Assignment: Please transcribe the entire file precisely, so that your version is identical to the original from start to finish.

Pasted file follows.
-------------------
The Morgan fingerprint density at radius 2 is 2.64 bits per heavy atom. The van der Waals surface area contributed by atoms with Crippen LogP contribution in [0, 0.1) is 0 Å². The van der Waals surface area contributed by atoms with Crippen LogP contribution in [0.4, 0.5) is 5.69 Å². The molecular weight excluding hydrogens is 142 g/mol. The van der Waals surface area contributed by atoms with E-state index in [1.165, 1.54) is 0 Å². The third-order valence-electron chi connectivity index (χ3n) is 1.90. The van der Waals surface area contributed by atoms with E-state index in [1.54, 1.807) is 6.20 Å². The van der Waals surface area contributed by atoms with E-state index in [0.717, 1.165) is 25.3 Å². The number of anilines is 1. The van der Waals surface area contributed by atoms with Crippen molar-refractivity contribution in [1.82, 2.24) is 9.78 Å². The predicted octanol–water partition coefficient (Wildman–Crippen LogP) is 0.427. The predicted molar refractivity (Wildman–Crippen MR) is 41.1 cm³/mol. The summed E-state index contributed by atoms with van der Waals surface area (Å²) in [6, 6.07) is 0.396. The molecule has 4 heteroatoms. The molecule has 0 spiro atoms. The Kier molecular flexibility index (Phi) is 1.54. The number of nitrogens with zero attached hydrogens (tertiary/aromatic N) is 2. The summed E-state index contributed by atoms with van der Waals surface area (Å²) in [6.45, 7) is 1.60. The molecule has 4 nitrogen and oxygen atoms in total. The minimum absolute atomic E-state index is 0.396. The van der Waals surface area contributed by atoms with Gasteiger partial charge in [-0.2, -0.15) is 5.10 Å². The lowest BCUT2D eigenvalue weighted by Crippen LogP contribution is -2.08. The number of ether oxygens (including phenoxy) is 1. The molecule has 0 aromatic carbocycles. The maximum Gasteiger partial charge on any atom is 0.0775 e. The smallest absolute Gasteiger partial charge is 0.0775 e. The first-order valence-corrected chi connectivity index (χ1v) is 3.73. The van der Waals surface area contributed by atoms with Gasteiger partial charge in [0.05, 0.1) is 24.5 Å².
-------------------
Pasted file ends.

The Morgan fingerprint density at radius 2 is 2.64 bits per heavy atom. The van der Waals surface area contributed by atoms with Crippen LogP contribution in [0, 0.1) is 0 Å². The van der Waals surface area contributed by atoms with Crippen LogP contribution in [0.4, 0.5) is 5.69 Å². The molecular weight excluding hydrogens is 142 g/mol. The van der Waals surface area contributed by atoms with E-state index in [1.165, 1.54) is 0 Å². The third-order valence-electron chi connectivity index (χ3n) is 1.90. The van der Waals surface area contributed by atoms with E-state index in [1.54, 1.807) is 6.20 Å². The van der Waals surface area contributed by atoms with E-state index in [0.717, 1.165) is 25.3 Å². The number of anilines is 1. The van der Waals surface area contributed by atoms with Crippen molar-refractivity contribution in [1.82, 2.24) is 9.78 Å². The predicted octanol–water partition coefficient (Wildman–Crippen LogP) is 0.427. The predicted molar refractivity (Wildman–Crippen MR) is 41.1 cm³/mol. The summed E-state index contributed by atoms with van der Waals surface area (Å²) in [6, 6.07) is 0.396. The molecule has 4 heteroatoms. The molecule has 0 spiro atoms. The Kier molecular flexibility index (Phi) is 1.54. The number of nitrogens with zero attached hydrogens (tertiary/aromatic N) is 2. The summed E-state index contributed by atoms with van der Waals surface area (Å²) in [6.45, 7) is 1.60. The molecule has 4 nitrogen and oxygen atoms in total. The minimum absolute atomic E-state index is 0.396. The van der Waals surface area contributed by atoms with Gasteiger partial charge in [-0.2, -0.15) is 5.10 Å². The lowest BCUT2D eigenvalue weighted by Crippen LogP contribution is -2.08. The number of ether oxygens (including phenoxy) is 1. The molecule has 0 aromatic carbocycles. The maximum Gasteiger partial charge on any atom is 0.0775 e. The smallest absolute Gasteiger partial charge is 0.0775 e. The first-order valence-corrected chi connectivity index (χ1v) is 3.73. The van der Waals surface area contributed by atoms with Gasteiger partial charge in [0.05, 0.1) is 24.5 Å².